WILKINS: Yeah. Because I was not a good student in undergraduate school. And I didn't expect to go to graduate school. I think I expected to become a journalist. But there was a girl who was still there at Michigan. Well, I went to – the Korean War was still on when I finished college. And nobody knew when it was going to be over. The stalemate was on. And I was either going to get drafted or I was going to do something else. Well, I was a hot rodder, still am. And so I wanted to fly airplanes. And it was really hard to get into the Air Force as a pilot. But I went – I volunteered, I went down to Chanute Air Force Base in Illinois and there were a hundred guys, all trying to get into the Air Force and fly. And the first day, they gave us a physical exam. At the end of that fifty guys were gone. The second day, they gave us a mental exam. At the end of that another forty-four guys were gone. That means ninety-four percent of this group is washed out. The next day was just easy Link trainers – do you have coordination and stuff like that. Well, as kind of a half-athlete, that was easy for me, except that they could only take five at a time. My name was last on the list, by alphabet. And so the first guys had to go. And by now we're bonded, you know, I mean, we're the survivors. And so, I just teased them to death because I had gotten an extra hour's sleep. They got there at 6:30 and they got through. I got there, I was supposed to be there at 7:30 and I got there at twenty-eight after seven. Sergeant in charge says, "What do you want?" And I said, "I am here for my – " The guys had finished and I met them on the way. And he said, "You're late." I said, "I'm not late. It's 7:28." There is a big clock on the wall. He said, "You are, too, late. I am not doing it." And I said, "Well, when can I do it again?" Thinking maybe 9:30. He said, "Next Wednesday." This is Saturday. I said, "What?" I said, "I am not late. It is now [7:29]." "You're late," he says. And so we argued some more. And I can see another guy is there, he's really uncomfortable with this – a white guy, corporal or something. And then by that time it is 7:31, and we're still arguing. He looks at the clock. He says, "You're late, see." He said, "Leave. I am not doing this for you." And so I leave and I hear the other guy saying something to him. And the guy says – and I am now thinking, "Will I stay on this base by myself until – " The guy says, "I am not going to run this thing just for a nigger."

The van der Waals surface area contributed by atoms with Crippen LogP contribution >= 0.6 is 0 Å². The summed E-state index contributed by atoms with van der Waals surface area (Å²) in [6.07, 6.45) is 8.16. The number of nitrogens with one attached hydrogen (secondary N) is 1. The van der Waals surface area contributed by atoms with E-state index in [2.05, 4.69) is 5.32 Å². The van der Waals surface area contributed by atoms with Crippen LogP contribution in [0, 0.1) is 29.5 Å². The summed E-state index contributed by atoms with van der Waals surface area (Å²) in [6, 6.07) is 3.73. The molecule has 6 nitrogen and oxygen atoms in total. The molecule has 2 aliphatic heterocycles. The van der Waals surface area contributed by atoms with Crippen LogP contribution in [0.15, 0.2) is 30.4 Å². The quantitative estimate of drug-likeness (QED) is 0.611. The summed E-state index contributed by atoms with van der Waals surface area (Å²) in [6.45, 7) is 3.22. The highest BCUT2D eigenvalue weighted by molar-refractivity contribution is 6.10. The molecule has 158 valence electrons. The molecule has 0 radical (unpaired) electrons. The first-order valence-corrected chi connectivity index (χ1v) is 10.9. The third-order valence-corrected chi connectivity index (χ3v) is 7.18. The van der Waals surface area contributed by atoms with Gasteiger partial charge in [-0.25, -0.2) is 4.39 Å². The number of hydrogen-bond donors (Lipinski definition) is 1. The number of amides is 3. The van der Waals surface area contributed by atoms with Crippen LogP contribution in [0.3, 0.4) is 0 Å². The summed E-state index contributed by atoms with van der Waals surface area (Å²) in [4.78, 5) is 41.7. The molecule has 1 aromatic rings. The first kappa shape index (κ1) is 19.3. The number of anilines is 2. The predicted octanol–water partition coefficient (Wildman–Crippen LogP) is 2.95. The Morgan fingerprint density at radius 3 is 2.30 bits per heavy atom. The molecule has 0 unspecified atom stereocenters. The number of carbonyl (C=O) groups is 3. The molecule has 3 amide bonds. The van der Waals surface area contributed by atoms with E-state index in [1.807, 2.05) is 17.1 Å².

That was it. The television cameras are around, I will not say what I said you could do to your Air Force. But I left and then I went – since this girl was still back there, I went back to Ann Arbor and said, "Well, can I be a – go to graduate school or law school?" And I took the test and they admitted me both into graduate school and law school and I went to law school. I was angry. I mean, that anger – but I had not intended to go to law school. I hadn't gotten the grades for law school. I did very well on the LSAT. And at some point, I was not figuring out things very well, and I went to my contracts teacher and asked him. Well, he explained what was going on in class that day. And then I, just for reassurance, I said, "Well, Professor Harvey – " You know, he was the admissions officer. "I think probably I have one of the lowest GPA's in the class," hoping he would say, "Oh, no." He said, "Yes, Mr. Wilkins, that is true." Well, now I got indignant. I said, "Well, what did you let me in here for?" And he said to me, "Because the University of Michigan has – we think, here at the law school, we have a responsibility to educate black leaders because the black race needs leaders. And so, we were able to check with people in the undergraduate school and they told us if you hadn't done all these other things you could have been a superb student. So we let you in. But you have to do the work. If you don't do the work, we'll flunk you out." But that was explicit. The University of Michigan feels a responsibility to educate black leaders.

BOND: And you were selected, by virtue of your applying, as a potential leadership figure.


BOND: And this law school training would certify you or give you the equipment, the tools you need to be this leadership figure.